Enterprises are not working with just physical network infrastructure anymore. As cloud and hybrid network environments become more mainstream, new use cases for traditional network appliances -- like application delivery controllers -- are emerging.
According to the 2012 Gartner application delivery controller (ADC) Magic Quadrant, the ADC market is extremely mature, but technology trends like virtualization, cloud and software-defined networking (SDN) are demanding innovation from vendors. Enterprises want new deployment options for ADCs, and they want to change how they provision and optimize applications.
"While this is not a small or emerging market, there is still quite a bit of innovation going on," said Joe Skorupa, research vice president at Stamford, Conn.-based Gartner Research Inc. and lead author of the application delivery controller Magic Quadrant. "We are seeing increased capabilities from some of the vendors around virtualization, software capabilities and increased automation for provisioning and management of applications."
Gartner ADC Magic Quadrant: Cloud, virtualization could be game-changers
This year's application delivery controller Magic Quadrant revealed that enterprise requirements have long since expanded beyond simple load balancing functionality.
"As more users are migrating, the cloud is definitely changing the game in terms of how ADC vendors compete," said Tim Maliyil, founder and CEO of AlertBoot, a Las Vegas-based data encryption and security software provider.
Riverbed -- a visionary in this year's quadrant -- has updated its software-based Stingray ADC, which it acquired from Zeus Technology, for cloud networking, and it has integrated a recent acquisition of Aptimize for Web content optimization, Skorupa said.
Originally a customer of the Zeus ADCs, AlertBoot was involved in the beta testing of Riverbed’s Stingray Aptimizer offering, which helps optimize the delivery of Web content to mobile devices. "Our focus has been going more mobile and we are gaining more global customers. The technology has proven to be a great fit," said Alertboot's Maliyil.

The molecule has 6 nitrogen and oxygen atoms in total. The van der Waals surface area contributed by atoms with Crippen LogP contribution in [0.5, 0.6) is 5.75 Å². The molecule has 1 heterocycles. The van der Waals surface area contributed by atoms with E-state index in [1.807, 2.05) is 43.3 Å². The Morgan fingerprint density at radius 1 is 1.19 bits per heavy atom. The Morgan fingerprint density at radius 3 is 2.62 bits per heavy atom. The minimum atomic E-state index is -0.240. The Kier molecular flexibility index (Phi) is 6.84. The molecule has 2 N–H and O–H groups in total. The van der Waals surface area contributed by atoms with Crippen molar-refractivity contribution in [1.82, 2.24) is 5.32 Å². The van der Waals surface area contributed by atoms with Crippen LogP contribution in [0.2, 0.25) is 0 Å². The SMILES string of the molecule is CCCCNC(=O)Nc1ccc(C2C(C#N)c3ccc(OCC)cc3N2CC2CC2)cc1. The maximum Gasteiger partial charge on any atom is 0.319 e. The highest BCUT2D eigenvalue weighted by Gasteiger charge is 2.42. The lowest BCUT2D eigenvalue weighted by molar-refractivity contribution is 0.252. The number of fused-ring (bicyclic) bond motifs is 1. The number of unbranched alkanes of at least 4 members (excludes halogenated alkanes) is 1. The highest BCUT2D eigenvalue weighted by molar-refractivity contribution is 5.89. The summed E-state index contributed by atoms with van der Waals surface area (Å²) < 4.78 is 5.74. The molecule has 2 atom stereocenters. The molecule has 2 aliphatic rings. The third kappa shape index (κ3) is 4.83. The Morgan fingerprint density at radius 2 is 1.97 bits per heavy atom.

Prior to deploying the ADC software, Alertboot's infrastructure resided in two data centers in Denver and in Boston. The company wanted to supplement its infrastructure with public cloud services. Having the right ADCs was an important element of building out a hybrid cloud. "We have used F5 hardware in the past, but with the public cloud, we needed to move to a software-based ADC that is reliable and could meet the demands that our customers put on our infrastructure," Maliyil said.
"Zeus, and now Riverbed, has offered quick innovation on this delivery tier that we haven't had before," Maliyil said.
Gartner ADC Magic Quadrant emphasizes deployment flexibility, SDN functionality
Despite a mature market with established leaders -- like F5 Networks, Citrix Systems and Radware -- some of the new cloud and SDN functionality being rolled in ADC technology may change the competitive landscape, as evidenced by F5 and Riverbed recently announcing application delivery support for Amazon Web Services, said said Zeus Kerravala, founder and principal analyst at Westminster, Mass.-based ZK Research.
Niche player Brocade Communications has been focusing its ADC business on service providers, with an emphasis on performance and scale. It has also explored how ADCs can play in the SDN space, creating an opportunity for the vendor to make advances in a crowded market.
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Leaders F5 and Citrix technology continue to stand out in the application delivery controller Magic Quadrant because of their tight integration with enterprise application vendors, customization and programmability, Kerravala said.
F5's iRules allow IT to customize how application traffic is intercepted, inspected and directed inbound or outbound, and customization capabilities have been underestimated by competing vendors in this market.
"Once users have the ability to customize their applications, it's almost impossible to go without it," Kerravala said, noting that iRules for the management of IP traffic have kept F5 in the leader's quadrant.
"From a technology and execution standpoint, the leaders have really put some distance between themselves and the other players," Gartner's Skorupa said. "But it's a dynamic market, and next year the picture could be very different."
Cisco Systems, a niche player, will most likely be dropping out of the quadrant moving forward, as the company recently stopped developing its Application Control Engine (ACE) for application delivery. The vendor also announced a partnership with Magic Quadrant leader Citrix, giving Cisco customers a recommended alternative to ACE: Citrix NetScaler.
And while virtual ADC technology is expanding rapidly in virtualized data centers and cloud environments, customers still need hardware-based ADC technology.
"IT is moving to a hybrid model, and ADCs have to follow suit," he said. "Flexibility in deployment options is important."